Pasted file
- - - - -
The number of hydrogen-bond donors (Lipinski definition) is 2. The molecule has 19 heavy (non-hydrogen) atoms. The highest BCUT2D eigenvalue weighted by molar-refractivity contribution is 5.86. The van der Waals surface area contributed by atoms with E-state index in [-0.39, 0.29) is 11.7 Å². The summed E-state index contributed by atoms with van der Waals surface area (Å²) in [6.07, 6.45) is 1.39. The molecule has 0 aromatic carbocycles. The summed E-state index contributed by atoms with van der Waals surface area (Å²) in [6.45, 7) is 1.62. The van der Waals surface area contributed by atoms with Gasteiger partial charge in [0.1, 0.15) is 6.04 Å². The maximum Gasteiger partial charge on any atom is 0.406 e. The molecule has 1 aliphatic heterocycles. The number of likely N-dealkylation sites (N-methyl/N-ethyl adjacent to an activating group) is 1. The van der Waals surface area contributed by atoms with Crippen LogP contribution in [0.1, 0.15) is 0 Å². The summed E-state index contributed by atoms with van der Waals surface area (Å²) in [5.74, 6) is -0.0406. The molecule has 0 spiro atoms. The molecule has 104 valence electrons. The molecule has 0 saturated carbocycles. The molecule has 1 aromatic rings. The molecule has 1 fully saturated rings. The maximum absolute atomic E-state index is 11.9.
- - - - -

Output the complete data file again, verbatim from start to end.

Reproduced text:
The number of hydrogen-bond donors (Lipinski definition) is 2. The molecule has 19 heavy (non-hydrogen) atoms. The highest BCUT2D eigenvalue weighted by molar-refractivity contribution is 5.86. The van der Waals surface area contributed by atoms with E-state index in [-0.39, 0.29) is 11.7 Å². The summed E-state index contributed by atoms with van der Waals surface area (Å²) in [6.07, 6.45) is 1.39. The molecule has 0 aromatic carbocycles. The summed E-state index contributed by atoms with van der Waals surface area (Å²) in [6.45, 7) is 1.62. The van der Waals surface area contributed by atoms with Gasteiger partial charge in [0.1, 0.15) is 6.04 Å². The maximum Gasteiger partial charge on any atom is 0.406 e. The molecule has 1 aliphatic heterocycles. The number of likely N-dealkylation sites (N-methyl/N-ethyl adjacent to an activating group) is 1. The van der Waals surface area contributed by atoms with Crippen LogP contribution in [0.1, 0.15) is 0 Å². The summed E-state index contributed by atoms with van der Waals surface area (Å²) in [5.74, 6) is -0.0406. The molecule has 0 spiro atoms. The molecule has 104 valence electrons. The molecule has 0 saturated carbocycles. The molecule has 1 aromatic rings. The molecule has 1 fully saturated rings. The maximum absolute atomic E-state index is 11.9.